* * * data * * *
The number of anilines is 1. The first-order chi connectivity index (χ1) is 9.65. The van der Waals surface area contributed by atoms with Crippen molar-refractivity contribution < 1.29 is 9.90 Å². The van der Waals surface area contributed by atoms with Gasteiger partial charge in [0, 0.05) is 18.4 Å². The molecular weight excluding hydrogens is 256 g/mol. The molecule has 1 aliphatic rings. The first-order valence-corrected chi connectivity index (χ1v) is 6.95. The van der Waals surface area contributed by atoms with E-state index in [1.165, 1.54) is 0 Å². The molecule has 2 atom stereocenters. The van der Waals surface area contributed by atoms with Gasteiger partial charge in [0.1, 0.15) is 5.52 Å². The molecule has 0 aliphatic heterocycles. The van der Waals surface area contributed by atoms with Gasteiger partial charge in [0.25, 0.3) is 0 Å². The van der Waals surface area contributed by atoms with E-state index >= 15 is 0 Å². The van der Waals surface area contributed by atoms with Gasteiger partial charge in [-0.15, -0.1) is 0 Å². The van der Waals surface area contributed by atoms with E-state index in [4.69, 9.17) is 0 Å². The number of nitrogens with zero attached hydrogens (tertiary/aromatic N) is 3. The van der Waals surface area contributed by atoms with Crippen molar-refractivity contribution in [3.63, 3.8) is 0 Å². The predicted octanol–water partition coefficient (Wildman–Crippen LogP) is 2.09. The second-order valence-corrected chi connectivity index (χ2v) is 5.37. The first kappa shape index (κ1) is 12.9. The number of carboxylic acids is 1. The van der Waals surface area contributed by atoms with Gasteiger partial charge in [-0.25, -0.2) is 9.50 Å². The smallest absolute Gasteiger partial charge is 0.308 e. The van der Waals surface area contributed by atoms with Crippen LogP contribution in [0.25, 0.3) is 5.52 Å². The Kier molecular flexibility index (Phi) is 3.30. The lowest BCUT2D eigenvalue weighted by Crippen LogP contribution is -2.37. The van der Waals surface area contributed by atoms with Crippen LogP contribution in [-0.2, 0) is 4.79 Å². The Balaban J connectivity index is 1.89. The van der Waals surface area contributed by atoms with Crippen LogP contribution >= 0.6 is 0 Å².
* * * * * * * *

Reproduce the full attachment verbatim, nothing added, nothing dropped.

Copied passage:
The number of anilines is 1. The first-order chi connectivity index (χ1) is 9.65. The van der Waals surface area contributed by atoms with Crippen molar-refractivity contribution < 1.29 is 9.90 Å². The van der Waals surface area contributed by atoms with Gasteiger partial charge in [0, 0.05) is 18.4 Å². The molecular weight excluding hydrogens is 256 g/mol. The molecule has 1 aliphatic rings. The first-order valence-corrected chi connectivity index (χ1v) is 6.95. The van der Waals surface area contributed by atoms with E-state index in [1.165, 1.54) is 0 Å². The molecule has 2 atom stereocenters. The van der Waals surface area contributed by atoms with Gasteiger partial charge in [0.1, 0.15) is 5.52 Å². The molecule has 0 aliphatic heterocycles. The van der Waals surface area contributed by atoms with Gasteiger partial charge in [0.25, 0.3) is 0 Å². The van der Waals surface area contributed by atoms with E-state index >= 15 is 0 Å². The van der Waals surface area contributed by atoms with Gasteiger partial charge in [-0.15, -0.1) is 0 Å². The van der Waals surface area contributed by atoms with E-state index in [4.69, 9.17) is 0 Å². The number of nitrogens with zero attached hydrogens (tertiary/aromatic N) is 3. The van der Waals surface area contributed by atoms with Crippen molar-refractivity contribution in [3.63, 3.8) is 0 Å². The predicted octanol–water partition coefficient (Wildman–Crippen LogP) is 2.09. The second-order valence-corrected chi connectivity index (χ2v) is 5.37. The first kappa shape index (κ1) is 12.9. The number of carboxylic acids is 1. The van der Waals surface area contributed by atoms with Gasteiger partial charge in [-0.25, -0.2) is 9.50 Å². The smallest absolute Gasteiger partial charge is 0.308 e. The van der Waals surface area contributed by atoms with Crippen LogP contribution in [0.25, 0.3) is 5.52 Å². The Kier molecular flexibility index (Phi) is 3.30. The lowest BCUT2D eigenvalue weighted by Crippen LogP contribution is -2.37. The van der Waals surface area contributed by atoms with Crippen LogP contribution in [-0.2, 0) is 4.79 Å². The Balaban J connectivity index is 1.89. The van der Waals surface area contributed by atoms with Crippen LogP contribution >= 0.6 is 0 Å².